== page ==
10 Jan The pen IS mightier than the sword…
… beware of turning it on yourself.
That an impending presentation has the capacity to induce more nausea and wobbliness of knee than the Pembroke to Waterford ferry on a particularly choppy day is hardly surprising: with a remit to present your brand, your offering – and yourself – in the most engaging, professional, and ultimately fruitful, light, there is much at stake.
‘Performance nerves’ are normally less of an issue when you’re writing the follow-up ‘thank you’ emails to your attendees, or posting a website feature to promote that new offering. Yet whenever your organisation ‘speaks’ in written form, it represents every bit as much of a pitch as a verbal presentation, ripe for success but also ripe for self-sabotage – arguably more so when grammatical howlers and teeth-clenching jargon are scripted in stone for extended scrutiny. Your message may still make an impact, but it’s unlikely to be one you’d desired.
Here are just five points to consider if you’re concerned to avoid the PR damage inflicted by some ubiquitous linguistic wrecking balls.
1. Hold the cheese
Though Drop The Dead Donkey’s Gus Hedges* parodied the archetypal ‘80s business-speak buffoon, we are no less vulnerable to the creep of excruciating buzz-phrases in the present day, diminishing the credibility of our message. A recent, particularly virulent, assault on the language is the use of ‘reach out’ to denote mere ‘communication’: “Dear valued customer. We’re reaching out to advise you that we’re hiking up your broadband bill. Again”; “Since our meeting, we’ve reached out to Bill for his thoughts.” Both nonsensical in a business context (unless your business happens to be evangelical preaching) and emitting an odour of Camembert-dipped insincerity, this is one to be stamped ‘AVOID’. In red. If you wish to convey you are contacting, calling or writing to someone (rather than leaning over the side of a boat to drag them back in, when the use would be acceptable) then say just that. You do not deserve to be a Gus Hedges parody; nor do metaphors deserve to be that badly tortured.
(*I’m aware I’m carbon-dating myself with this reference).
2. When the spellchecker is not your friend
Homonyms are out to get you. No really, they are, working in league with online spellcheckers whose maxim is ‘anything that’s a real word will do’, regardless of whether it was the word you actually needed. The perils of confusing there, their and they’re are already well-documented, but fear not (or more to the point, fear do) numerous other faux-pas opportunities are lurking. If you bulk-mail your client base promoting a new add-on service that is designed to enhance your current offering, but you describe it as complimentary (rather than complementary) be prepared to deploy some damage limitation when clients expect to receive it for free. Similarly, should you inadvertently describe a new investment opportunity as a discreet (rather than discrete) fund, you may leave prospects wondering exactly what you are proposing they invest into (and whether the subsequent brochure will be sent to them in an unmarked brown envelope). Just two illustrations of the folly of depending upon those dubious red underlines, rather than investing a valuable moment in a quick dictionary shufty, another example being if you’re suffering from a case of…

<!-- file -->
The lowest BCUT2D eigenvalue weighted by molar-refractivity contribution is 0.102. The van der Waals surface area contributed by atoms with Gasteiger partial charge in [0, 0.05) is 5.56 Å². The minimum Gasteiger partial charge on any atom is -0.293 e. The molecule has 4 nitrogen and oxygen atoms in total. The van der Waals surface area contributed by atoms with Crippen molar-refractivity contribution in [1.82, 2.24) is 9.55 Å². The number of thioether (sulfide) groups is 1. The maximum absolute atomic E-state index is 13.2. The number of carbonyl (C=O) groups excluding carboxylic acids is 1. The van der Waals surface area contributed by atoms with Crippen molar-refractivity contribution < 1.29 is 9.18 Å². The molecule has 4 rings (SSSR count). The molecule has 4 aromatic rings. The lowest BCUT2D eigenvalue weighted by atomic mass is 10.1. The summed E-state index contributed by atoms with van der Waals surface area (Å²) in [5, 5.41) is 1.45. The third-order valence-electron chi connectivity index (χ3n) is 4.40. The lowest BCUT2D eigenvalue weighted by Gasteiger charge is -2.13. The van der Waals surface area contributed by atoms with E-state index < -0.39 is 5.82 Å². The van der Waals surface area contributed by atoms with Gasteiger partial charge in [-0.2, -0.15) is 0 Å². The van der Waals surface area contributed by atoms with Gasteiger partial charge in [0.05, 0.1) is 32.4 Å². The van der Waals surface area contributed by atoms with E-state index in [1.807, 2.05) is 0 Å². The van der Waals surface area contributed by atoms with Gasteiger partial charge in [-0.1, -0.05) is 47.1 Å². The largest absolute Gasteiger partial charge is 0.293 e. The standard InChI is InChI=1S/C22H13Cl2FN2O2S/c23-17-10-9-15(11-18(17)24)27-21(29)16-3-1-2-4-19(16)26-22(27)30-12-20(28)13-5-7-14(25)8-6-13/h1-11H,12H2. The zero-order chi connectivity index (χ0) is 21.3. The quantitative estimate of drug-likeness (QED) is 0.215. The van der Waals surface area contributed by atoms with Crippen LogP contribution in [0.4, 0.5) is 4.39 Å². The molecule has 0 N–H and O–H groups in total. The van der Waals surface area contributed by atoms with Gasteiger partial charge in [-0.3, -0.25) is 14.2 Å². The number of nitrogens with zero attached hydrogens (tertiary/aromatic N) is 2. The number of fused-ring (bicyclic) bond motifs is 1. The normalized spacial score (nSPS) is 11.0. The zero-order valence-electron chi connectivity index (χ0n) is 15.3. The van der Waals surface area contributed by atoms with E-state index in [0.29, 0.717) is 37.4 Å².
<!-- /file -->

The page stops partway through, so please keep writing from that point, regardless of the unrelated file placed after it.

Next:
Where misuse of a word has become so commonplace that it features in the most highbrow of broadcast reports with nary a quizzical eyebrow raised. For instance, disinterested should mean that you have no biased leanings towards either side of a debate, not that you couldn’t care a teeny rat’s tuchas about what’s being discussed (which, if that were the case, would render you uninterested). Infer (to deduce fact from available evidence) is another much-abused verb, mistakenly used all too often in place of its opposite number imply (to suggest what is fact without stating it directly).
4. ‘Me, myself and I’
There are times when an overly-zealous attempt to appear formal and ‘correct’ leaves us with a smoking grammatical bullet hole in the right sock, a prime example being the presence of ‘I’ where ‘I’ ought not to tread. Would your follow-up email to a client thank him for ‘meeting with Bill and I today’, or with ‘Bill and me’? Well, it’s a subject/object thing – ‘I’ is always used as a sentence subject. In this case, Bill and you are the sentence objects who were met by your client (the subject), so it should be ‘Bill and me’. An easy way to check is to remove ‘Bill’ from the picture (apologies Bill). Would you say ‘thank you for meeting I today’? Think that sounds silly? You’re right, it does.
5. The proof of the pudding (is the proof that is cleared to send or publish without being thoroughly checked) – so don’t be that pudding.
Typos, vocabulary misuse, poor punctuation (including comma splice confetti – individual sentences, which should be separated by semi-colons or full stops, breathlessly strung together by commas) subliminally undermine any claims of quality or efficiency you or your organisation are making, and in terms of revenue, that MATTERS. Prospects may well, not unreasonably, assume that the lack of attention to detail that has resulted in poorly-worded or error-ridden copy will similarly characterise your approach to the delivery of your service, and you may never know how much potential business you have lost through those unfavourable judgements being made. A half-hearted or non-existent approach to perfecting your written copy is a gamble that anyone who is serious about positive promotion of their business would be unwise to take.
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